Daffy: The Fintech Startup Making It Easier to Give

The Origin Story of Daffy

Daffy app.

Lots of people want to give generously to charity on a regular basis. However, life often gets in the way, and it’s easy to forget about your charitable giving goals until the year has flown by. But what if you could automatically invest your donations in tax-free accounts and easily give to the charities of your choice? That’s the vision of Adam Nash, founder and CEO of Daffy. This is Daffy’s origin story.

From Engineer to Entrepreneur

Like many people in Silicon Valley, Adam started out his career as an engineer. He worked for a number of venture capital firms and tech companies, including Apple, before starting Daffy. “I went out talking to dozens of people across the country about how they think about giving, and it turns out there is a real problem” in sticking to charitable giving goals, he says. “[W]hatever amount [people] thought that they should be giving to charity every year when you asked them how much they actually gave to charity, they missed their mark, and they weren't happy about it.” 

As Adam notes, this is a common problem in other areas of personal finances, such as saving for retirement. One thing that almost universally helps is to automate the process of setting aside money for particular financial goals. “[T]his is actually… a lot of what great FinTech apps are built on … and it's what the research suggests,” he says. “And we found the same research for giving. We found that people who set a goal and automated it [gave] 32% more than people who don't.” 

A platform that would help people give an average of 32% more to charity was “something worth fighting for,” he says. The problem was that existing charitable donation services were either poorly designed or catered primarily to the wealthy. “And so we thought that … was a ripe area to give it a shot and build something different.”

A Modern Platform for Giving

In a nutshell, Daffy is “a modern platform for giving, built around a financial account that's called a donor-advised fund,” Adam says. “The real idea behind Daffy was to make it exceptionally easy to be more generous more often… [T]oo many people don't put money aside for charity, which means that when they want to give, they're stuck with this very hard problem of how much they can afford to give, in addition to the hard problem of who do you give it to.”

To help people meet their giving goals, they enter those goals into Daffy’s app and agree to set aside a certain amount of money weekly or monthly. That money goes into a diversified portfolio of tax-free investments. “We have a large number of members who just use it as a better system for giving,” Adam says. “They have a standard set of charities they support every year…. They give a few hundred dollars every year to charity, and they just use Daffy to automate that, to put some money aside every month and make sure that they have recurring donations to the organizations they care about.”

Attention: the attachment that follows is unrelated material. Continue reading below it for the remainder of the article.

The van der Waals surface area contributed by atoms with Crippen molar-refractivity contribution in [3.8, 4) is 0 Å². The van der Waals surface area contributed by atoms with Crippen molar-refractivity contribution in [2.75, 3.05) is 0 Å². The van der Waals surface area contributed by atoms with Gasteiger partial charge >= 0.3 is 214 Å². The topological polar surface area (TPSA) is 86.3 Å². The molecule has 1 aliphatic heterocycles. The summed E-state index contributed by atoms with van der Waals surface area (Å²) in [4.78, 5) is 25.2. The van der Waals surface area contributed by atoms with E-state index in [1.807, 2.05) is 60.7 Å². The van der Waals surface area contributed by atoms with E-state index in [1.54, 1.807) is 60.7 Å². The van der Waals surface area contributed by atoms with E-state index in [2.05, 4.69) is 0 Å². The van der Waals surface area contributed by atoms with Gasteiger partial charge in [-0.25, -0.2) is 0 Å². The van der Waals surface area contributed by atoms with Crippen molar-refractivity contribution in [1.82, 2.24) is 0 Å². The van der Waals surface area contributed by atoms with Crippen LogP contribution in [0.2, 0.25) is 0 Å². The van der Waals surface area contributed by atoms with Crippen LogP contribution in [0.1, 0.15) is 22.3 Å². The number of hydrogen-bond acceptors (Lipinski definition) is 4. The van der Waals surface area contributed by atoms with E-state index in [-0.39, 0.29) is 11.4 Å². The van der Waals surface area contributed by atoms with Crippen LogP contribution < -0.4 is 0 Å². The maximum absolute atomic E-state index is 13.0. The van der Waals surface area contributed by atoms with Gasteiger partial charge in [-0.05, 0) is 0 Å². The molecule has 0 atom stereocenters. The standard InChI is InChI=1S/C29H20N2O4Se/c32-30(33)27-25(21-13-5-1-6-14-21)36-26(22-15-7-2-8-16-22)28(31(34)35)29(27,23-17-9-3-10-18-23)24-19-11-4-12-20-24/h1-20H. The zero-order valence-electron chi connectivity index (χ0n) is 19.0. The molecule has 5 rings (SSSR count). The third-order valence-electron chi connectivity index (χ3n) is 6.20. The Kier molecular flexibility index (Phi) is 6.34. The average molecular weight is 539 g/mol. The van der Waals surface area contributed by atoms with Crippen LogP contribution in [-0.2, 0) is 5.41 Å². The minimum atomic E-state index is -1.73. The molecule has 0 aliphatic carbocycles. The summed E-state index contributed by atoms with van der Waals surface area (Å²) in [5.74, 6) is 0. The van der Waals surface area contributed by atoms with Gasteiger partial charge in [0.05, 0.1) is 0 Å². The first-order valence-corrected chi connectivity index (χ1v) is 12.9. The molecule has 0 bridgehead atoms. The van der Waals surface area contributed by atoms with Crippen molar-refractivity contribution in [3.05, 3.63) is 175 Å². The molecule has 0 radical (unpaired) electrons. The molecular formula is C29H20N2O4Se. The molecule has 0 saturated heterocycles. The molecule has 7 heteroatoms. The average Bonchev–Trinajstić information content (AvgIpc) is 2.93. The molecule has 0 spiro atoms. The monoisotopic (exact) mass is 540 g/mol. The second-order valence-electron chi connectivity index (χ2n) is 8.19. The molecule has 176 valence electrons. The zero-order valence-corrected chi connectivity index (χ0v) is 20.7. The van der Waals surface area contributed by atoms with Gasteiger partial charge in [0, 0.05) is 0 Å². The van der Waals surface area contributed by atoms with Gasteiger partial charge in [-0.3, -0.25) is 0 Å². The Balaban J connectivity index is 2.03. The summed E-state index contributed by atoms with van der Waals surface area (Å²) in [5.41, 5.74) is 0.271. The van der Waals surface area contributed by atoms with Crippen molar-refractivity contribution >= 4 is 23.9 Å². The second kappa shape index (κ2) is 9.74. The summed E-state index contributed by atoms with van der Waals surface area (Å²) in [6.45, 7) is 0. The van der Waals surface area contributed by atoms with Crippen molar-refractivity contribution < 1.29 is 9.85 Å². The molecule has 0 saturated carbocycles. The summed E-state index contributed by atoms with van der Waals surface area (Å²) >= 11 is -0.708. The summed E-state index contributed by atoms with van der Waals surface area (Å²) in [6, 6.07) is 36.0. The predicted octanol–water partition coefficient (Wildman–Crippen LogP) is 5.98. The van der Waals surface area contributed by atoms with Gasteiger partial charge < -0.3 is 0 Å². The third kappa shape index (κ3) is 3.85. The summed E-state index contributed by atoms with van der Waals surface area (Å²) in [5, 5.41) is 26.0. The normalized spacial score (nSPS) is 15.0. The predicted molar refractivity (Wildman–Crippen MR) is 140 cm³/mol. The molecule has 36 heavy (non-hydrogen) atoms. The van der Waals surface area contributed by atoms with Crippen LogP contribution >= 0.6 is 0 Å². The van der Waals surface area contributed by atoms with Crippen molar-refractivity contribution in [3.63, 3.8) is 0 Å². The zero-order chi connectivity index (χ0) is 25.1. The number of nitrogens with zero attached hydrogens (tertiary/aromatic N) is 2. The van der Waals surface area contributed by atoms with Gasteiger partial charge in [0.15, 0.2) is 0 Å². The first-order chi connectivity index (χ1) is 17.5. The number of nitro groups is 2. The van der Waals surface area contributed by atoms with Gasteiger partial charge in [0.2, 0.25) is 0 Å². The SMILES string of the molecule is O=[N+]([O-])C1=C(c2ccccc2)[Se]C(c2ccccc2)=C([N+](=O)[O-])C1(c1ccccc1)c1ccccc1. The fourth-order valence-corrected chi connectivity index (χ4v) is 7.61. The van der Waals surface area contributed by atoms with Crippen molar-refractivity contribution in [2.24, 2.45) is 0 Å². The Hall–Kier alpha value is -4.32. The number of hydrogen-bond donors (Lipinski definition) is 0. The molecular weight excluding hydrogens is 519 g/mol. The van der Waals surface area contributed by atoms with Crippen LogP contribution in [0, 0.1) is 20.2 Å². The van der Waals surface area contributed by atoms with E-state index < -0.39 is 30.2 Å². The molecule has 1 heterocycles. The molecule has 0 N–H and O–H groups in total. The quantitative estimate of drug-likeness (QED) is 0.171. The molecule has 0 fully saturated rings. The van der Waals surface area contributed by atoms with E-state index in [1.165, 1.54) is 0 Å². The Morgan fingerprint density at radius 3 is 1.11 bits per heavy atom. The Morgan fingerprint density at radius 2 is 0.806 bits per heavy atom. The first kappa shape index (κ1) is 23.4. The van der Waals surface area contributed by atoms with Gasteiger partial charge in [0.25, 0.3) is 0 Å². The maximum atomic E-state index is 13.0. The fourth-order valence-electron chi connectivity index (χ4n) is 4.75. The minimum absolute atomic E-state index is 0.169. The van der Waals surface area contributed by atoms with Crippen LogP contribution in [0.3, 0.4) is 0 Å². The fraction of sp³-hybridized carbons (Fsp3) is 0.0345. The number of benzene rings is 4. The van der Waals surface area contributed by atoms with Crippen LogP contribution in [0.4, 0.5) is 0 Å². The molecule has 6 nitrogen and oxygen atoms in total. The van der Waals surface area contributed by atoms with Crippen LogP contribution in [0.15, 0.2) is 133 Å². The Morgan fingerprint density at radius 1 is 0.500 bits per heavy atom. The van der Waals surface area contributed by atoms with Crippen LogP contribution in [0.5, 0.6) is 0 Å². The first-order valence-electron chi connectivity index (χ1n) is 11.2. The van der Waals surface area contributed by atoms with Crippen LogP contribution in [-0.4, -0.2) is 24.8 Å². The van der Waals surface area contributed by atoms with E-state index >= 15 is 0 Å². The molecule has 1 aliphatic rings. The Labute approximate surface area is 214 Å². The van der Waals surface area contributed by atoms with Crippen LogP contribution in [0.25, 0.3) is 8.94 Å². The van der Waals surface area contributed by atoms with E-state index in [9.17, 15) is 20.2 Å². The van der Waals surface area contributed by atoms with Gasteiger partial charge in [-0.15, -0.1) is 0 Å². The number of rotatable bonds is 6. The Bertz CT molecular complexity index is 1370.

Daffy also helps people give consistently, whether they’re having a good year or a bad year in terms of income. “It turns out that our tax system says those good years are somewhat expensive, and so those are great years to make donations to charity,” he says. “But sometimes it can be hard to figure out where to give all that money, and you don't want to do it all at once … [P]utting money into Daffy means you get the charitable deduction right away … That money's invested. [T]hen anytime you have the urge to give to an organization, or if you want to set up recurring donations, you can do that on the platform as well.”

Run the Marathon

Adam’s No. 1 piece of advice is to remember that starting a company is a marathon, not a sprint. “There are hundreds of things to do, thousands, and there'll be a new set of problems to deal with every stage of the way,” he says. “[The] first company I worked at [was] Apple. Every year, they're dealing with new problems, and new issues, and products they wish they could build that are too hard to build or they can't figure out how to get it through. So, the journey never ends. And so the journey needs to be the reward.”

This means founders should focus on every step and acknowledge their progress rather than merely looking to some distant goal. “[T]he clarity of every day making progress, and really being intentional about what you focus on and prioritize, is not just important for the company,” he says. “It's not just important for the product. It's actually important for your own personal emotional well-being. It's important to be able to know you're not going to get feedback every day, and you're certainly not going to get positive feedback every day, but if you set out to do a few things every day, and you get them done, you'll feel good about the journey you're on, and it'll set you up in a pattern that will let you fight that fight for years, or even decades, which is what it takes to build a great new company at scale.”

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